Based on a three-year study of toxic and environmentally relevant pollutants from gasoline direct injection (GDI) engines, Swiss researchers have concluded that some GDI engines emit just as many soot particles as unfiltered diesel cars did in the past. Further, the GDI particles carry numerous carcinogenic substances. Based on this current data, they recommend that particulate filters be mandatory for GDI engines.
In the spring 2014, the GasOMeP project (Gasoline Vehicle Emission Control for Organic, Metallic and Particulate Non-Legislative Pollutants) got underway. The Paul Scherrer Institute (PSI), Bern University of Applied Sciences, the University of Applied Sciences and Arts Northwestern Switzerland, several industrial partners and Empa were all involved. The project was funded by the ETH Domain’s Competence Center for Energy and Mobility (CCEM) and coordinated by Empa chemist Norbert Heeb, who has made a name for himself in the last 25 years by analyzing diesel emissions and studying filter systems.
The results of the GasOMeP project were presented during a conference held at the Empa Academy in late March.
For the study, the team selected seven direct-injection gasoline cars, including a Mitsubishi Carisma (2001 model, exhaust emission standard Euro 3). The other vehicles were all built between 2010 (VW Golf, Euro 4) and 2016 (Citroën C4, Euro 6b). By way of comparison, a current Peugeot 4008 (2013, Euro 5b) with a diesel engine and a particle filter was also included. All the vehicles were tested based on the WLTP cycle (Worldwide Light-Duty Vehicles Test Pro-cedure), which will be mandatory for newly licensed models as of September 2017.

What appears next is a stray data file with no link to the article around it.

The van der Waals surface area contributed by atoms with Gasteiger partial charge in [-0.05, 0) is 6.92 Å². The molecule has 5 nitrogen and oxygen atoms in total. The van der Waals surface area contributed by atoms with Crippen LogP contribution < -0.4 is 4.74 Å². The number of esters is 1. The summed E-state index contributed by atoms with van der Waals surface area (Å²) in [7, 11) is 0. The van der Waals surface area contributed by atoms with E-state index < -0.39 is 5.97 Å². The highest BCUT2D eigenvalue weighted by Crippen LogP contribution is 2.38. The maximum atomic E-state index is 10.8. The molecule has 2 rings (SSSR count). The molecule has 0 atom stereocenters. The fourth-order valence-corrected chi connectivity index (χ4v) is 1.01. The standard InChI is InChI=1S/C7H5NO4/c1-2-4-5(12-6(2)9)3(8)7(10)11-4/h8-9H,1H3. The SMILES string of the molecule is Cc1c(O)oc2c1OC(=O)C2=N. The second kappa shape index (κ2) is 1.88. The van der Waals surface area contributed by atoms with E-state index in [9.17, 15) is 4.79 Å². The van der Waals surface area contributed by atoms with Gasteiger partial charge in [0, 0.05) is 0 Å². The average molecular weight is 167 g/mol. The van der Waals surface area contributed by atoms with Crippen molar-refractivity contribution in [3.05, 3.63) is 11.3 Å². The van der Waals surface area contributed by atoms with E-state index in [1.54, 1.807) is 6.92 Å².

The results were sobering: every tested gasoline car emitted ten to 100 times more fine soot particles than the diesel Peugeot. Under the microscope, the particles from the gasoline engines were similar in size to the soot particles that had given diesel a bad name: primary particles measuring ten to 20 nanometers in size, which congregate into particle agglomerates measuring 80 to 100 nanometers before leaving the exhaust.
Once inhaled, these particles remain in the body forever.—Norbert Heeb
The evidence shows that they can penetrate the membrane of human alveoli in the lungs and thus get into the bloodstream. However, the particles are not the only problem. Heeb notes that liquid or solid chemical toxins from the combustion process, including polycyclic aromatic compounds, accumulate on the surface of the particles, which can then smuggle these substances into the bloodstream like a Trojan horse.
Maria Munoz, a colleague of Heeb’s from Empa’s Advanced Analytical Technologies lab, took a closer look at the exhaust emissions from the vehicles tested in the GasOMeP project and discovered the combustion product benzo(a)pyrene, a known carcinogenic substance also found in cigarette smoke.
The World Health Organization (WHO) considers even the tiniest dose of benzo(a)pyrene harmful. The EU settled on an air limit of one nanogram per cubic meter. Levels in exhaust emissions were found to be as much as 1,700 times above this limit. Or to put it another way, one cubic meter of exhaust gas transforms up to 1,700 cubic meters of clean air into a mixture deemed carcinogenic according to the EU standard.
Once again, the diesel vehicle with particle filter fared much better: in the test, the Peugeot emitted only 45 nanograms of carcinogenic substances—6 times less than the best one of the analyzed gasoline cars.